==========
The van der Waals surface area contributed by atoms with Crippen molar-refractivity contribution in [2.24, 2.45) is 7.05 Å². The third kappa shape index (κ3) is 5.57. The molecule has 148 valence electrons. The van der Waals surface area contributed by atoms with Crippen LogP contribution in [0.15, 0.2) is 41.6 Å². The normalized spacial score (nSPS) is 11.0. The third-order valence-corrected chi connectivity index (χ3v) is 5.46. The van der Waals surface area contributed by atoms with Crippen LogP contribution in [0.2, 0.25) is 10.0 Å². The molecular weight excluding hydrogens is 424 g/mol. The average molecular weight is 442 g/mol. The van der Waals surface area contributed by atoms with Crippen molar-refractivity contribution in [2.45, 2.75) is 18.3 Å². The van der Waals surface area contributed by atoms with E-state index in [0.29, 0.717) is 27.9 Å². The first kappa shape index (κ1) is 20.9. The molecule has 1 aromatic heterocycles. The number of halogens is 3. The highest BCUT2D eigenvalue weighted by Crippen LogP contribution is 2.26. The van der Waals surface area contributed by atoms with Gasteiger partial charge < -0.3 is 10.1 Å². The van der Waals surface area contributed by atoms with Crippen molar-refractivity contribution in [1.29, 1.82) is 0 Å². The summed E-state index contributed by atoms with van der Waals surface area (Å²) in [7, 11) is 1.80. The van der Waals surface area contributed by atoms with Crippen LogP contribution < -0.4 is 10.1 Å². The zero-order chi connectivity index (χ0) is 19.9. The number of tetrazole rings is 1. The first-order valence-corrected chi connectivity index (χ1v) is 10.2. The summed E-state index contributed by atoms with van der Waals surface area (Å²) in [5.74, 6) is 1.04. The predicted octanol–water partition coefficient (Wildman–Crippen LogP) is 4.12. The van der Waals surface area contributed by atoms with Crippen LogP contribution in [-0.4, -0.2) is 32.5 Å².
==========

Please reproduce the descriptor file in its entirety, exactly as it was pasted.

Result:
The van der Waals surface area contributed by atoms with Crippen molar-refractivity contribution in [2.24, 2.45) is 7.05 Å². The third kappa shape index (κ3) is 5.57. The molecule has 148 valence electrons. The van der Waals surface area contributed by atoms with Crippen LogP contribution in [0.15, 0.2) is 41.6 Å². The normalized spacial score (nSPS) is 11.0. The third-order valence-corrected chi connectivity index (χ3v) is 5.46. The van der Waals surface area contributed by atoms with Crippen LogP contribution in [0.2, 0.25) is 10.0 Å². The molecular weight excluding hydrogens is 424 g/mol. The average molecular weight is 442 g/mol. The van der Waals surface area contributed by atoms with Crippen molar-refractivity contribution in [2.45, 2.75) is 18.3 Å². The van der Waals surface area contributed by atoms with E-state index in [0.29, 0.717) is 27.9 Å². The first kappa shape index (κ1) is 20.9. The molecule has 1 aromatic heterocycles. The number of halogens is 3. The highest BCUT2D eigenvalue weighted by Crippen LogP contribution is 2.26. The van der Waals surface area contributed by atoms with Gasteiger partial charge < -0.3 is 10.1 Å². The van der Waals surface area contributed by atoms with Crippen molar-refractivity contribution in [1.29, 1.82) is 0 Å². The summed E-state index contributed by atoms with van der Waals surface area (Å²) in [7, 11) is 1.80. The van der Waals surface area contributed by atoms with Crippen LogP contribution < -0.4 is 10.1 Å². The zero-order chi connectivity index (χ0) is 19.9. The number of tetrazole rings is 1. The first-order valence-corrected chi connectivity index (χ1v) is 10.2. The summed E-state index contributed by atoms with van der Waals surface area (Å²) in [5.74, 6) is 1.04. The predicted octanol–water partition coefficient (Wildman–Crippen LogP) is 4.12. The van der Waals surface area contributed by atoms with Crippen LogP contribution in [-0.4, -0.2) is 32.5 Å².